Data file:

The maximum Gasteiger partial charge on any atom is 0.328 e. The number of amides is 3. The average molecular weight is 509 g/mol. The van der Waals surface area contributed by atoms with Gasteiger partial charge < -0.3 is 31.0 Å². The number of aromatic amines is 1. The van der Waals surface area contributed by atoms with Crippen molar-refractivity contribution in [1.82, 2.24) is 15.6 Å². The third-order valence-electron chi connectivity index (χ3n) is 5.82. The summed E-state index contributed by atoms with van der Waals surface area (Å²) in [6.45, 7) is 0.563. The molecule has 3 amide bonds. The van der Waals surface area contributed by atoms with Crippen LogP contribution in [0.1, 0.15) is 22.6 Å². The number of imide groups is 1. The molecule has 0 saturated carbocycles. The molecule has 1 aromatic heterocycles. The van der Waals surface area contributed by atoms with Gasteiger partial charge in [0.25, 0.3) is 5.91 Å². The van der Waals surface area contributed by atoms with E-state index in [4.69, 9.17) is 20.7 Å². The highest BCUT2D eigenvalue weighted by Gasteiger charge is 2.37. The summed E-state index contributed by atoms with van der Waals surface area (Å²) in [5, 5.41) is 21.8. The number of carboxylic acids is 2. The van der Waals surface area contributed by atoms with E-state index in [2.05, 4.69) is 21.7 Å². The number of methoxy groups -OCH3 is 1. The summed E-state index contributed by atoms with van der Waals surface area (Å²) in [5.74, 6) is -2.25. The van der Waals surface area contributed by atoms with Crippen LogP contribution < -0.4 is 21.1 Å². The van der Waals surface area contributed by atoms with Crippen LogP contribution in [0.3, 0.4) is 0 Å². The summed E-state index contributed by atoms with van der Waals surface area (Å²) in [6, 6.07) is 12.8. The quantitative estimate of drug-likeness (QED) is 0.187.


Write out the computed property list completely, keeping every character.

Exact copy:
The maximum Gasteiger partial charge on any atom is 0.328 e. The number of amides is 3. The average molecular weight is 509 g/mol. The van der Waals surface area contributed by atoms with Gasteiger partial charge < -0.3 is 31.0 Å². The number of aromatic amines is 1. The van der Waals surface area contributed by atoms with Crippen molar-refractivity contribution in [1.82, 2.24) is 15.6 Å². The third-order valence-electron chi connectivity index (χ3n) is 5.82. The summed E-state index contributed by atoms with van der Waals surface area (Å²) in [6.45, 7) is 0.563. The molecule has 3 amide bonds. The van der Waals surface area contributed by atoms with Crippen LogP contribution in [0.1, 0.15) is 22.6 Å². The number of imide groups is 1. The molecule has 0 saturated carbocycles. The molecule has 1 aromatic heterocycles. The van der Waals surface area contributed by atoms with Gasteiger partial charge in [0.25, 0.3) is 5.91 Å². The van der Waals surface area contributed by atoms with E-state index in [4.69, 9.17) is 20.7 Å². The highest BCUT2D eigenvalue weighted by Gasteiger charge is 2.37. The summed E-state index contributed by atoms with van der Waals surface area (Å²) in [5, 5.41) is 21.8. The number of carboxylic acids is 2. The van der Waals surface area contributed by atoms with E-state index in [2.05, 4.69) is 21.7 Å². The number of methoxy groups -OCH3 is 1. The summed E-state index contributed by atoms with van der Waals surface area (Å²) in [5.74, 6) is -2.25. The van der Waals surface area contributed by atoms with Crippen LogP contribution < -0.4 is 21.1 Å². The van der Waals surface area contributed by atoms with Crippen LogP contribution in [0.3, 0.4) is 0 Å². The summed E-state index contributed by atoms with van der Waals surface area (Å²) in [6, 6.07) is 12.8. The quantitative estimate of drug-likeness (QED) is 0.187.